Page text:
We are honored to be your one-stop, 5-star source for vintage pin up, pulp magazines, original illustration art, decorative collectibles and ephemera with a wide and always changed assortment of antique and vintage items from the Victorian, Art Nouveau, Art Deco, and Mid-Century Modern eras. All items are 100% guaranteed to be original, vintage, and as described. All sell no reserve! All showcase her erotic and chameleon-like beauty. This stunning portrait photograph is by New York City theatre portraitist turned Hollywood photographer Kenneth Alexander and is a provocative and luxurious example of late 1920s glamour. Likely taken in 1928, when she was lured to Hollywood by Samuel Goldwyn, Damita’s long tousled hair and vampish allure are on display in this passionately erotic portrait. Truly this is a remarkable photograph and beautiful piece of Hollywood history with great provenance. Measures 8″ x 10″ with margins on a glossy, double weight paper stock. Photographer’s ink stamp, actress’s ink stamp, and studio ink stamp on verso. CONDITION: Fine+ condition with 3 pin holes in the top margin and one in the bottom left corner. Please use the included images as a conditional guide. Lili Damita (July 10, 1904 March 21, 1994) was a French actress who appeared in 33 movies between 1922 and 1937. Born Liliane Marie-Madeleine Carré in Blaye, France, she was educated in convents and ballet schools in several European countries, including France, Spain andPortugal. At 14, she was enrolled as a dancer at the Opera de Paris. By the age of 16, she was performing in popular music halls, eventually appearing in the Revue at the Casino de Paris. She also worked as a photographic model. Offered a role in film as a prize for winning a magazine beauty competition in 1921, she appeared in several silent films before being offered her first leading role in Das Spielzeug von Paris (1925) by Hungarian-born director Michael Curtiz. She was an instant success, and Curtiz directed her in two more films: Fiaker Nr 13 (1926) and Der Goldene Schmetterling (1926). Damita continued appearing in German productions directed by Robert Wiene (Die Grosse Abenteuerin; 1927), G. Pabst (Man Spielt nicht mit der Liebe; 1926), and British director Graham Cutts (The Queen Was in the Parlour; 1927). In 1928, at the invitation of Samuel Goldwyn she went to Hollywood, making her American debut in a film titled The Rescue. Leased out to various studios, she appeared with stars such as Gary Cooper, Maurice Chevalier, Laurence Olivier, Cary Grant, and James Cagney. Her films included the box office successes The Cock-Eyed World(1929), the semi-silent The Bridge of San Luis Rey (1929), and This Is the Night (1932). In 1935, she married a virtual unknown who would become Hollywood’s biggest box office attraction, Errol Flynn, with whom she had a son, Sean Flynn (born 1941). Following the marriage, she retired from the screen. The couple divorced in 1942. Barbara Hershey portrayed her in the TV film My Wicked, Wicked Ways  based on Errol Flynn’s autobiography. While living in Palm Beach, Florida, Damita married Allen Loomis, a retired Fort Dodge, Iowa dairy owner, and spent part of each year living there. During the Cambodian Civil War (Khmer Rouge Reign), her son Sean Flynn was working as a freelance photo journalist under contract to Time magazine when he and fellow journalist Dana Stone went missing on the road south of Phnom Penh, Cambodia, on April 6, 1970. DNA testing was conducted on remains found in Cambodia and turned over to the U. Embassy in March 2010. However, the results, released June 30, 2010 by JPAC, showed the remains were not those of Sean Flynn. Lili Damita died of Alzheimer’s disease on March 21, 1994, in Palm Beach, Florida, aged 89. She was interred in the Oakland Cemetery in Fort Dodge, Iowa, her second husband’s hometown. Biography From: Wikipedia Kenneth Alexander, NYC; Hollywood Biography By: David S. Shields Kenneth Alexander was born in England in 1887, and began his training at age 12 in a large London photographic studio. He was sixteen when his family emigrated to New York in 1903. In New York City he continued his training as an assistant to the English-born photographer Ernest Walter Histed, an expert at dramatic portrait in low light settings. At age 19 he went independent, moving to Millville, New Jersey, and commencing a business doing home portraiture. This meant hauling his 6 1/2 x 8 1/2 box camera and Dalmeyer 3D lens into a person’s private residence, shooting the sitter and family in found light, and working up 8 of the 24 exposures into proofs, including images that remove the background and supply a hand-worked pattern painted or engraved directly onto the negative. Alexander’s portraits earned national notice in 1907 when a print of painter Arthur W. Dow topped the portrait category in the Third American Salon at the Toledo Museum of Art and was featured in the annual volume of The American Amateur Photographer along with images by many members of the Photo-Secession. Alexander possessed a second skill that few in the profession had, facility with the pen. In addition to contributing articles to the photographic periodicals, his 1909 memoir of photographic apprenticeship in England and New York, published in Wilson’s Photographic Magazine, is one of the most informative accounts of the different training methods employed in Great Britain and the United States in the early 20th century. Alexander became a United States citizen in 1914. He published portraits intermittently throughout the 1910s. His growing renown permitted him to redirect his business increasing from home photography to celebrity portraiture. During World War I, Alexander’s contact with the theatrical world led to romance when actress Mollie King fell in love with him. They married in 1919, and he moved to New York City to accommodate her stage career. He won distinction in the crowded New York studio scene by advertising himself as a “Photographer of Women Exclusively, ” gender switching Pirie McDonalds famous motto about being a photographer of men. His first magazine sale in his new role was in 1921 to Theatre Magazine. Thereafter, he did steady magazine and newspaper work portraying theatre personalities, but the bulk of his earliest contract work was with film companies located in the New York metropolitan area. By the early 1920s, he became particularly well connected with United Artists studio. Alexander’s life in Hollywood commenced when Lillian Gish convinced M. To contract Alexander to do the portrait work for her 1926 feature La Boheme. After a gypsy period shuttling between coasts, he settled in California where Sam Goldwyn Productions employed him throughout the 1930s. He belonged to the Camera Pictorialists group in South California and exhibited in their salons at the Los Angeles Museum. In Hollywood he became a general studio photographer, doing stills, portraits, and costume shots. His daring as a still photographer, standing midstream to catch an action shot of a canoe capsizing, features prominently in John Wolfenden’s prose portrait of Hollywood’s still men published in the May 5, 1935 issue of the Los Angeles Times. Alexander valued his portrait work more highly than his stills, and sent them regularly to photographic salons around the world. He refused to do candid photos, a curious reversal of his early inclination toward home portraiture. NOTES: The American Amateur Photographer 19 (1907), 22, 25. Kenneth Alexander, “Home Portraiture as a Business, ” Camera Craft 17 (1910), 345-351. Kenneth Alexander, “Some Photographers, ” Wilson’s Photographic Magazine 47 (1910), 224-226. Kenneth Alexander, “London Photography, ” Wilson’s Photographic Magazine 46 (1909), 54-56. Theatre Magazine 30 (1919), 89. Shields/ALS Specialty: Kenneth Alexander’s career divided into three phases. His early home portrait work, from 1905 to 1917, was inspired by the most pictorial of home photographers, H. Pierce of Boston, and the deeply toned and intensely modeled portraiture of E. His performing arts portraiture, from 1917 to 1926, combined the artistry of posing of his earlier work with the expertise at deploying artificial light in studio sittings of Baron DeMeyer. This finesse was retained in his Hollywood portrait work. Bull for his crew in M. Biography By: David S. Shields c/o Broadway (dot) CAS (dot) SC (dot) edu. The item “Seductive Jazz Age Vamp Lili Damita Vintage Kenneth Alexander Photograph 1928″ is in sale since Thursday, May 19, 2016. This item is in the category “Entertainment Memorabilia\Movie Memorabilia\Photographs\Pre-1940\Black & White”. The seller is “grapefruitmoongallery” and is located in Minneapolis, Minnesota. This item can be shipped worldwide.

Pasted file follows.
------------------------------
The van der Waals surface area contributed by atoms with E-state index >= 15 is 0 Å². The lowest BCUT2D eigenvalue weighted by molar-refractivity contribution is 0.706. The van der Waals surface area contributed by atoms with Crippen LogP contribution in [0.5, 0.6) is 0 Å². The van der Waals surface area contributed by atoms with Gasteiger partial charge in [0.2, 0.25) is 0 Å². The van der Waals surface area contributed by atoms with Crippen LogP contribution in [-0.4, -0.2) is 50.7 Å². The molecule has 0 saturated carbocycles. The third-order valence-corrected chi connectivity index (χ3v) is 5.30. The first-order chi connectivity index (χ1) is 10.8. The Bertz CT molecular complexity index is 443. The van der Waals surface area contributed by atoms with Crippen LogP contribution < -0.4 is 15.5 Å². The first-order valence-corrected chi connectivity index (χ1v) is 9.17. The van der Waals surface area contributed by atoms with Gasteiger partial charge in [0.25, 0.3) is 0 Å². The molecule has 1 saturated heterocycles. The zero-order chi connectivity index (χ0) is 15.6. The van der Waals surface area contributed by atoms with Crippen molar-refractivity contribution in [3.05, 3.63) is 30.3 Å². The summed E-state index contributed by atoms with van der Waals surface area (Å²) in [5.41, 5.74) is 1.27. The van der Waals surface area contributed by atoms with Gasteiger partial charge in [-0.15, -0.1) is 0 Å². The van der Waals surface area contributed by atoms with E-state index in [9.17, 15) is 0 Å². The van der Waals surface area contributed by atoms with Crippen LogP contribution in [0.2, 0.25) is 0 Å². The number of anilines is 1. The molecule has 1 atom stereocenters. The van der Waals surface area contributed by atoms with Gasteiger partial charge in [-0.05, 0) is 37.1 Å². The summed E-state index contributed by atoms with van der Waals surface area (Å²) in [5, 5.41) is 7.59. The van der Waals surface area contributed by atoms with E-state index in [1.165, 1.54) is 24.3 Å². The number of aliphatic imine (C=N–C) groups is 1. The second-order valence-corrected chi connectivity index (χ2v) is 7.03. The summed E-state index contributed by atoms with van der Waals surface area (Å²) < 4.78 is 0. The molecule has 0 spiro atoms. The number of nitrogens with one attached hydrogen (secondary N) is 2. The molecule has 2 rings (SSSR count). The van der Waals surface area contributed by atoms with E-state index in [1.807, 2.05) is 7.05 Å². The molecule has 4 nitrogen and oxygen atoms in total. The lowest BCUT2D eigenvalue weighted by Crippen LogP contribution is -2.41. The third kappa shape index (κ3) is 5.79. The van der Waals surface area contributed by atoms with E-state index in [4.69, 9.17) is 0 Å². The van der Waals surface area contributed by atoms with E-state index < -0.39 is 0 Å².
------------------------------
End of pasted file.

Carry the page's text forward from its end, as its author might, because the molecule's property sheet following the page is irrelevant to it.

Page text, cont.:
- Size: 8″ x 10″
- Country/Region of Manufacture: United States